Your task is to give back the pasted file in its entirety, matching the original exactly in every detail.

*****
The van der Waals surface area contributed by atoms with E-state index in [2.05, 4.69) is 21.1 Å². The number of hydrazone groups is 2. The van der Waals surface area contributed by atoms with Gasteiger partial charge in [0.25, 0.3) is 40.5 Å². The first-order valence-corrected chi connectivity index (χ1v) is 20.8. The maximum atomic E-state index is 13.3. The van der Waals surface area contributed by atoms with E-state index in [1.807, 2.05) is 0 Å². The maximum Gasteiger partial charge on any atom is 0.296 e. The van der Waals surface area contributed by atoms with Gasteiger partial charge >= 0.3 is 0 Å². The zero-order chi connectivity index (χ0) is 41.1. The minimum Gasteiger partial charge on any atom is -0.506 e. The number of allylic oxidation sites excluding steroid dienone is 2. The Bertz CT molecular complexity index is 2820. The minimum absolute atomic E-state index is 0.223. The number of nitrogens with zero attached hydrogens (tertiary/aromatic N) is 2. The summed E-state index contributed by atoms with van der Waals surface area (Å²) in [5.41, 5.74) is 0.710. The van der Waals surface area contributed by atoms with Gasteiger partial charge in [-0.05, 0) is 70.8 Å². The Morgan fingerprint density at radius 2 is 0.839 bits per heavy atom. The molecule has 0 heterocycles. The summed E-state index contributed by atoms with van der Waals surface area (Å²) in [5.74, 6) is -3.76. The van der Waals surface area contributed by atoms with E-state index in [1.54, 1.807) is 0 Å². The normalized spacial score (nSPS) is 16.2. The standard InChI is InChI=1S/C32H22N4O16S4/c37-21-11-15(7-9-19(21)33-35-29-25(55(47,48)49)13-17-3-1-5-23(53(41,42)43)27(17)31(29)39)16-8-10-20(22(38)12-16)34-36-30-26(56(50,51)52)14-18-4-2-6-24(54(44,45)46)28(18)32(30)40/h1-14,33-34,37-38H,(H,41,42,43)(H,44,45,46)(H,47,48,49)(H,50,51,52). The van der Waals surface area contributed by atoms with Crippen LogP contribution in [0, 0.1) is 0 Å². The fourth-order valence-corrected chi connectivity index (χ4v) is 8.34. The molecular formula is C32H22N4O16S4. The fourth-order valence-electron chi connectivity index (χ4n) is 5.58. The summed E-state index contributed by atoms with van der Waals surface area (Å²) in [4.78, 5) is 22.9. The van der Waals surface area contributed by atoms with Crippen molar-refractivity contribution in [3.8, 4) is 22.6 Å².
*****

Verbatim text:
The van der Waals surface area contributed by atoms with E-state index in [2.05, 4.69) is 21.1 Å². The number of hydrazone groups is 2. The van der Waals surface area contributed by atoms with Gasteiger partial charge in [0.25, 0.3) is 40.5 Å². The first-order valence-corrected chi connectivity index (χ1v) is 20.8. The maximum atomic E-state index is 13.3. The van der Waals surface area contributed by atoms with E-state index in [1.807, 2.05) is 0 Å². The maximum Gasteiger partial charge on any atom is 0.296 e. The van der Waals surface area contributed by atoms with Gasteiger partial charge >= 0.3 is 0 Å². The zero-order chi connectivity index (χ0) is 41.1. The minimum Gasteiger partial charge on any atom is -0.506 e. The number of allylic oxidation sites excluding steroid dienone is 2. The Bertz CT molecular complexity index is 2820. The minimum absolute atomic E-state index is 0.223. The number of nitrogens with zero attached hydrogens (tertiary/aromatic N) is 2. The summed E-state index contributed by atoms with van der Waals surface area (Å²) in [5.41, 5.74) is 0.710. The van der Waals surface area contributed by atoms with Gasteiger partial charge in [-0.05, 0) is 70.8 Å². The Morgan fingerprint density at radius 2 is 0.839 bits per heavy atom. The molecule has 0 heterocycles. The summed E-state index contributed by atoms with van der Waals surface area (Å²) in [5.74, 6) is -3.76. The van der Waals surface area contributed by atoms with E-state index in [1.54, 1.807) is 0 Å². The normalized spacial score (nSPS) is 16.2. The standard InChI is InChI=1S/C32H22N4O16S4/c37-21-11-15(7-9-19(21)33-35-29-25(55(47,48)49)13-17-3-1-5-23(53(41,42)43)27(17)31(29)39)16-8-10-20(22(38)12-16)34-36-30-26(56(50,51)52)14-18-4-2-6-24(54(44,45)46)28(18)32(30)40/h1-14,33-34,37-38H,(H,41,42,43)(H,44,45,46)(H,47,48,49)(H,50,51,52). The van der Waals surface area contributed by atoms with Crippen LogP contribution in [0, 0.1) is 0 Å². The fourth-order valence-corrected chi connectivity index (χ4v) is 8.34. The molecular formula is C32H22N4O16S4. The fourth-order valence-electron chi connectivity index (χ4n) is 5.58. The summed E-state index contributed by atoms with van der Waals surface area (Å²) in [4.78, 5) is 22.9. The van der Waals surface area contributed by atoms with Crippen molar-refractivity contribution in [3.8, 4) is 22.6 Å².